August 15, 2023

Press Release: Second Anniversary of the Fall of Kabul:
Afghan Refugees successfully integrate in Los Angeles, but challenges remain

“Dad called me and said: they are already at the gate… I had to run away through the back exit of the Parliament building. I was at the airport and saw everything… We had one bottle of water for five people… I saw dead bodies… I saw how families were separated… And now I do my best every day to help those who managed to leave, and those whose families were separated.” Najeebullah Mehrabi, Afghan refugee and a caseworker at International Institute of Los Angeles.

This week marks two years since the fall of Kabul to Taliban forces and the evacuation of 120,000 people from Afghanistan. International Institute of Los Angeles (IILA) has been working with partners at the local, state and federal levels to receive and resettle more than 1000 Afghan individuals, including humanitarian parolees, Special Immigrant Visa (SIV) holders, and refugees, since they began arriving in the Los Angeles area in October 2021. IILA staff and volunteers have ensured that all new Afghan arrivals have received housing, employment, medical, legal and financial assistance, as well as extended case management services.  

One of the most critical needs for the new arrivals remains legal assistance, since there is still no clear path to permanent residency for many of Afghan arrivals.  IILA’s Afghan Legal Representation Project began in May 2022 and has submitted 160 applications for asylum representing almost 400 individuals.  Asylum approvals have been slow but in the last few weeks there has been an uptick in approvals. “Recently, we started receiving a lot of positive news – our clients’ cases are getting approved. There are some people who came to this country 6-7 years ago and filed an asylum application and they still haven’t gotten a scheduled interview. I’m always over the moon when I hear of another approval”, said Cynthia Hernandez, Director of IILA’s Afghan Legal Representation Project.

IILA caseworkers, who are in regular contact with Afghan clients, note significant positive changes over the past 2 years. Many Afghans have found stable employment and housing and are getting used to their new environment. However, the case workers also see the problems that Afghan arrivals still face. “Afghan families, who have been here for 1-2 years, face several challenges: affordable rents, struggles with language barrier, adapting to a new culture and way of life, continued difficulty in finding suitable employment, and navigating the challenges of raising children in a new environment,” shared Sahil Sarwari, one of IILA’s case workers.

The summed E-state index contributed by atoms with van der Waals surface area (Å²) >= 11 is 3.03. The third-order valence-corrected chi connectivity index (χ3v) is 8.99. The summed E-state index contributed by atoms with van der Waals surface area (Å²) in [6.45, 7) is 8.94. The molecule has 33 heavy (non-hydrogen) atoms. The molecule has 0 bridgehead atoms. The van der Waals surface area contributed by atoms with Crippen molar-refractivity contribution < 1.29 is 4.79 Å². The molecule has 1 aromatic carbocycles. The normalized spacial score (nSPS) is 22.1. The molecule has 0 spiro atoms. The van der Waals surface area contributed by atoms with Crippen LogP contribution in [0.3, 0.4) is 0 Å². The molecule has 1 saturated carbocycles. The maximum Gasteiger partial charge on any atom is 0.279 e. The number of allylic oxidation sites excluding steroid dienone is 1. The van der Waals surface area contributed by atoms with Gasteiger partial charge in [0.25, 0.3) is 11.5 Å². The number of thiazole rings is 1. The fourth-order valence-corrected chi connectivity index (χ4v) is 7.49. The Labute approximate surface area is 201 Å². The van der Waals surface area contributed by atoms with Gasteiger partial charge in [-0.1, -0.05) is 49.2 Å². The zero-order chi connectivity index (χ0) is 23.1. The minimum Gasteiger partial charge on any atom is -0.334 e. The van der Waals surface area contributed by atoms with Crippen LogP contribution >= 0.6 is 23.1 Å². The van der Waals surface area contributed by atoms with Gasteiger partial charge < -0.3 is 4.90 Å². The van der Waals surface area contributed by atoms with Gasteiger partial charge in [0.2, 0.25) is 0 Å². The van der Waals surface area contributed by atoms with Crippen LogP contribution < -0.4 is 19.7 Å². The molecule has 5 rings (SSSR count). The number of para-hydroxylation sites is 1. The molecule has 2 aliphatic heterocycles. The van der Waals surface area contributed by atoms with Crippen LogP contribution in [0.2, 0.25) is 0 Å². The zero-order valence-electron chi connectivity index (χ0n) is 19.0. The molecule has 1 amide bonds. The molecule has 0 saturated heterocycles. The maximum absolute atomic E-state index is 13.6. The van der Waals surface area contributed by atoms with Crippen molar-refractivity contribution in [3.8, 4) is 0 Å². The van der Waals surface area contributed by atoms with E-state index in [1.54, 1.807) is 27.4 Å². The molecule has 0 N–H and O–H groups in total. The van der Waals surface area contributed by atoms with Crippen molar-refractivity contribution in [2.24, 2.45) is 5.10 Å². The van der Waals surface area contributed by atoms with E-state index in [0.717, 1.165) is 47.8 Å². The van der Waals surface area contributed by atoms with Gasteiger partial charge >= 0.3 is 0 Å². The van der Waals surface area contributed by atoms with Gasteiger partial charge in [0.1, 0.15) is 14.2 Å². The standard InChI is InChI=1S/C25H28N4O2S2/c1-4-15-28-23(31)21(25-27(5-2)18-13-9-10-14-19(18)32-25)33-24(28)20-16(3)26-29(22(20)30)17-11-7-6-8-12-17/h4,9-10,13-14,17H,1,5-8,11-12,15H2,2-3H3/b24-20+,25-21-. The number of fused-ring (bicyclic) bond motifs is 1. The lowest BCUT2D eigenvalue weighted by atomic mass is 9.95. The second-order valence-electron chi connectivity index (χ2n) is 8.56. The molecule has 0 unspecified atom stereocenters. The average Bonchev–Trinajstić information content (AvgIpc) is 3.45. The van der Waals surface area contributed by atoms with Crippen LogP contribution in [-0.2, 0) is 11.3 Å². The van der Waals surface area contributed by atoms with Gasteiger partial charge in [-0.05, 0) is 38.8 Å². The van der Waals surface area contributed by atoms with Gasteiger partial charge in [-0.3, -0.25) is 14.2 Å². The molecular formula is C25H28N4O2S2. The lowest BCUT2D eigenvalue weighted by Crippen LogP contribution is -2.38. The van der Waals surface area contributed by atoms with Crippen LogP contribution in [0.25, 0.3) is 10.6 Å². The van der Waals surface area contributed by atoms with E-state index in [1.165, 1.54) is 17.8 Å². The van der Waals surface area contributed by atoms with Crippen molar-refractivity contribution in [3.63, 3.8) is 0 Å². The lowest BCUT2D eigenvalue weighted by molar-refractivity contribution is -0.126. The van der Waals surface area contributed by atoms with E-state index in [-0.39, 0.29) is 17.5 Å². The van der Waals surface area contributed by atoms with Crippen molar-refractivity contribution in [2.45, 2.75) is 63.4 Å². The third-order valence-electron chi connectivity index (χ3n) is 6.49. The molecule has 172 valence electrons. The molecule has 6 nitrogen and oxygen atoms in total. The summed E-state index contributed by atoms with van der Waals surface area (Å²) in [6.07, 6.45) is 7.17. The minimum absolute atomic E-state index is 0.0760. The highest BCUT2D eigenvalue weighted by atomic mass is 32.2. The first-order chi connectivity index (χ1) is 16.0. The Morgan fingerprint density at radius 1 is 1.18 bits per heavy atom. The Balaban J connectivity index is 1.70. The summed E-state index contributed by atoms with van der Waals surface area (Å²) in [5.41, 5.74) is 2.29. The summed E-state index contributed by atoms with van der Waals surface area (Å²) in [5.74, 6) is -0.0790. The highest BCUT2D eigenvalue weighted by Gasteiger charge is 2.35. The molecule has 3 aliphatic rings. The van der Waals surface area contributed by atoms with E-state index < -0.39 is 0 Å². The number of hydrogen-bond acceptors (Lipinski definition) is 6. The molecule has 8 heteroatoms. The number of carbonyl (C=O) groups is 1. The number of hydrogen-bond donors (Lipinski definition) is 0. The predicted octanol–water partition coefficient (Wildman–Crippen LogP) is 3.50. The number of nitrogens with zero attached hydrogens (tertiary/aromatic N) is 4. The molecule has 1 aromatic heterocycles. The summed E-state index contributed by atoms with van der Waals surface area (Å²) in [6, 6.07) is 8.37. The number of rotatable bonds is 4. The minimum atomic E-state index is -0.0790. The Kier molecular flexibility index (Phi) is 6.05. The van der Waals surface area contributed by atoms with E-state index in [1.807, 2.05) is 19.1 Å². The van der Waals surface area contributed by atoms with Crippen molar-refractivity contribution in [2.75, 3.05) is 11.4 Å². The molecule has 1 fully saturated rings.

Najeebullah Mehrabi, with the help of IILA, has already received his asylum approval and will soon be a permanent resident of the USA. Now he helps other families to obtain asylum so they can become permanent residents.  “You will not believe how hard we work for all refugees. It is not easy when you are far from your family, from your wife, children, but still you are trying to save other families. It is a great honor to work with IILA and support other Afghan refugees,” he says.

Najeebullah helps Afghan refugees to establish their future here and has a special passion helping with the reunification of separated families. “They’re not only responsible for building their own lives here in the United States, but they are also responsible for their families who need support in Afghanistan. There is no education, there is no medication, there is no work, no security… How can anyone feel relaxed when your family is in Afghanistan? I mean mentally, we’re every day thinking about what’s going to happen and how hard we should work to help our family.”


International Institute of Los Angeles (IILA) is a nonprofit founded in 1914 to help newly arrived immigrants in Los Angeles. IILA’s mission is to provide skills, abilities, and resources to help families become self-sufficient and to promote cross-cultural understanding. IILA employs over 150 staff that provide childcare, legal aid, employment assistance, transportation, nutrition, case management and other services to refugees, immigrants, survivors of human trafficking, unaccompanied and undocumented minors, and low-income working families. For more information, visit


Media Contact:

Cambria Tortorelli, President & CEO
(661) 349-1065
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